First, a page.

Such poor definition entails that the university has failed in whatever duty of clarity it possessed. We know from reading the brief only that some future program shall exist, taking ‘the best parts’ from each of four programs: Religion and Culture, Philosophy, Women and Gender Studies and Modern Languages. Forgive us if we remain sceptical of the virtues of such a combination. The attitude of presumption that must be required for university administrators to suppose that they, and not the cumulative force of tradition, are sufficient to develop a new program from the base materials of these four programs is beyond us, and our understanding. Most plausibly, the four programs shall be made into one ‘interdisciplinary’ program, which offers more upper-level classes than any of the four previous programs individually, but fewer than the four programs collectively. Most students, however, are not interested in a poorly-defined ‘interdisciplinary’ program, but instead are interested in Modern Languages, or Philosophy, or Women’s and Gender Studies, or Religion and Culture. Most universities, considering applicants for postgraduate degrees, are not interested in students who have taken poorly-defined ‘interdisciplinary’ programs, but are instead interested in philosophers, or linguists, with a thorough education in their subject.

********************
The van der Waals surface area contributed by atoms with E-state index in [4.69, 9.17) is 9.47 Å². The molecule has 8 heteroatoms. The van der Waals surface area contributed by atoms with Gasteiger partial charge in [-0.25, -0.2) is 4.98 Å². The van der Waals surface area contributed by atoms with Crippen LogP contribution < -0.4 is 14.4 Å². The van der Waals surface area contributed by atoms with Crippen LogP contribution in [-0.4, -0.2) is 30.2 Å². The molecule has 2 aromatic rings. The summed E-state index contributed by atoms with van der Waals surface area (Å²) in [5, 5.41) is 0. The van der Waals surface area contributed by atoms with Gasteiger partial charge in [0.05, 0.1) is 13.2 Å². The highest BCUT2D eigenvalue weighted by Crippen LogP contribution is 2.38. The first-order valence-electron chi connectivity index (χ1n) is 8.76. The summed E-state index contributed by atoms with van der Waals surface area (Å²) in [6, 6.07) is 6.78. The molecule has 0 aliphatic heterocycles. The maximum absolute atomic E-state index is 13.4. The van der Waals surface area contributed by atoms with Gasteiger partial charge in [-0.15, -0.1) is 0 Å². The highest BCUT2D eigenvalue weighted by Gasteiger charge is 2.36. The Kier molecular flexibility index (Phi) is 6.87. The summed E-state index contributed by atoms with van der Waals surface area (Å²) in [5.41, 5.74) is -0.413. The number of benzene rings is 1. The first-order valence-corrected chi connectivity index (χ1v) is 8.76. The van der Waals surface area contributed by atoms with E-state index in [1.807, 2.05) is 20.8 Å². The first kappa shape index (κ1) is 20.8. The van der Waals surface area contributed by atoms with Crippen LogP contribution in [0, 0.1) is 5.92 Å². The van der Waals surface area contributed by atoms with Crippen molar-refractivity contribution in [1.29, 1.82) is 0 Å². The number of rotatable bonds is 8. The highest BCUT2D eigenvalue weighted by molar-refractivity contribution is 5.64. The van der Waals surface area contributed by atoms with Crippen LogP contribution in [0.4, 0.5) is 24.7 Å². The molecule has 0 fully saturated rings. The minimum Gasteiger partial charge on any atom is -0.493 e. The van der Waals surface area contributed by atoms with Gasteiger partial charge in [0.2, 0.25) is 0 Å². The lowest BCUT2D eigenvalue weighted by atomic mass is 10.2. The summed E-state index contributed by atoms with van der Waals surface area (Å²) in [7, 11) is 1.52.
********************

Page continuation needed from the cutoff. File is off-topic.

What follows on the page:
It may be that one shall still be able to receive a Philosophy degree, or a degree in Modern Languages, or a degree in Women’s and Gender Studies, or a degree in Religion and Culture through this ‘interdisciplinary’ program. We fear that this is not the case. The course guide implies that every program grants a single degree, although some allow for limited specialisation. Even if it were the case that one could still get a degree in (for example) Philosophy, the proposal remains unattractive. How easy it would be for the university to refrain from hiring a needed scholar in Modern Languages, or Women’s and Gender Studies, because the ‘interdisciplinary’ program as a whole seemed well stocked with other scholars. Furthermore, would each specialisation struggle for a required faculty member against the others? How would such a struggle be resolved? It is difficult to imagine how a happy conclusion could be brought to a dispute over whether a single program would be better served by a Russian linguist, an epistemologist, a scholar of medieval Christian culture or a theorist of the portrayal of gender in film.